Literacy existed before phonic manipulations
Last week I observed a new non-teaching assistant being introduced to the philosophy and delivery of Skill Teach, a structured, phonic reading programme written by Kath Shelton and distributed by PAVIC Publications.
The new assistant was heard to remark at the end of her introductory session: "I am amazed. It makes you think, doesn't it? I had no idea there were so many rules concerning the sounds and uses of letters. I didn't know it worked like that."
In the same week, I saw Alan Davis on television demonstrating his THRASS programme, the successor to Alpha to Omega, Skill Teach, and so on, to student teachers. The comments of one of the students, interviewed after Mr Davis's session, were: "It is so simple. I didn't know this. Why didn't someone tell me all this before about how the letters work? It is so logical." (Although what is logical about the transcription of "to", "so" and "do" I have yet to discover.) When is someone going to notice that, unless schools are now employing illiterates, these comments are made by people who can read and write?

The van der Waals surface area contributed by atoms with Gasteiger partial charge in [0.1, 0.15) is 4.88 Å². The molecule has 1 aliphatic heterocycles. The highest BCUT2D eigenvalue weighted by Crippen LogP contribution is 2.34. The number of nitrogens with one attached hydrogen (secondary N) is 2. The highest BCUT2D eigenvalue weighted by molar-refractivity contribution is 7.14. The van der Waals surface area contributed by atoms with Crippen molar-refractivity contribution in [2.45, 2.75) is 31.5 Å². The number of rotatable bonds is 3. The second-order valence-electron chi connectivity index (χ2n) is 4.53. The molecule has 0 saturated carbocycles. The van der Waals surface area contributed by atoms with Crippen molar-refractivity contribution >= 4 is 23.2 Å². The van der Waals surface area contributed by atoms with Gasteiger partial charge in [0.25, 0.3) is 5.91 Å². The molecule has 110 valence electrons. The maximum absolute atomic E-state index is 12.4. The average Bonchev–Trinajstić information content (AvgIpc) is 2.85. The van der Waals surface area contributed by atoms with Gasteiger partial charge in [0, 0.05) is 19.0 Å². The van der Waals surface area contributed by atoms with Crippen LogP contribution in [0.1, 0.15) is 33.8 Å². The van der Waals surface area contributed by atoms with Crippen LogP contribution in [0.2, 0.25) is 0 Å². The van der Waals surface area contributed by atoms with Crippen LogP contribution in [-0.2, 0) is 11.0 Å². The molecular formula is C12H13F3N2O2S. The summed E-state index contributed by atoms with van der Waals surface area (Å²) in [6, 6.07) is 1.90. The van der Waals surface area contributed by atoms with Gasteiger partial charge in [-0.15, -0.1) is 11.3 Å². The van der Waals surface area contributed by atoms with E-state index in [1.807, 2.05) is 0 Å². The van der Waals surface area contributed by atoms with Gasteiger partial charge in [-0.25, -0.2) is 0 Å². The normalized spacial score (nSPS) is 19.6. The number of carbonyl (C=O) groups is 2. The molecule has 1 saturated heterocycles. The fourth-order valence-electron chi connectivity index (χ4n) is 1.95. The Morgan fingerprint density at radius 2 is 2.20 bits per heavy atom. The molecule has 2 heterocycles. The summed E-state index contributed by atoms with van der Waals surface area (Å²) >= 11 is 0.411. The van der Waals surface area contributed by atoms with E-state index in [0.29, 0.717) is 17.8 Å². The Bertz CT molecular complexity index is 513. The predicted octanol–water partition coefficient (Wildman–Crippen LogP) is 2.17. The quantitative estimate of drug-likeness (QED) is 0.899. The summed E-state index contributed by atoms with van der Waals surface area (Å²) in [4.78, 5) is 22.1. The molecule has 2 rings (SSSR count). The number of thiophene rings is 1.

How can they do that without knowing the phonic manipulations analysed with such scientific zeal by Davis and Shelton?
Perhaps the Labour spokesman on education would like to include a survey of his colleagues' know-ledge of phonic rules before he declares them to be the basis of five-year-olds' learning to read (TES, May 31).
MAUREEN GUY 392 Wakefield Road Denby Dale Huddersfield West Yorkshire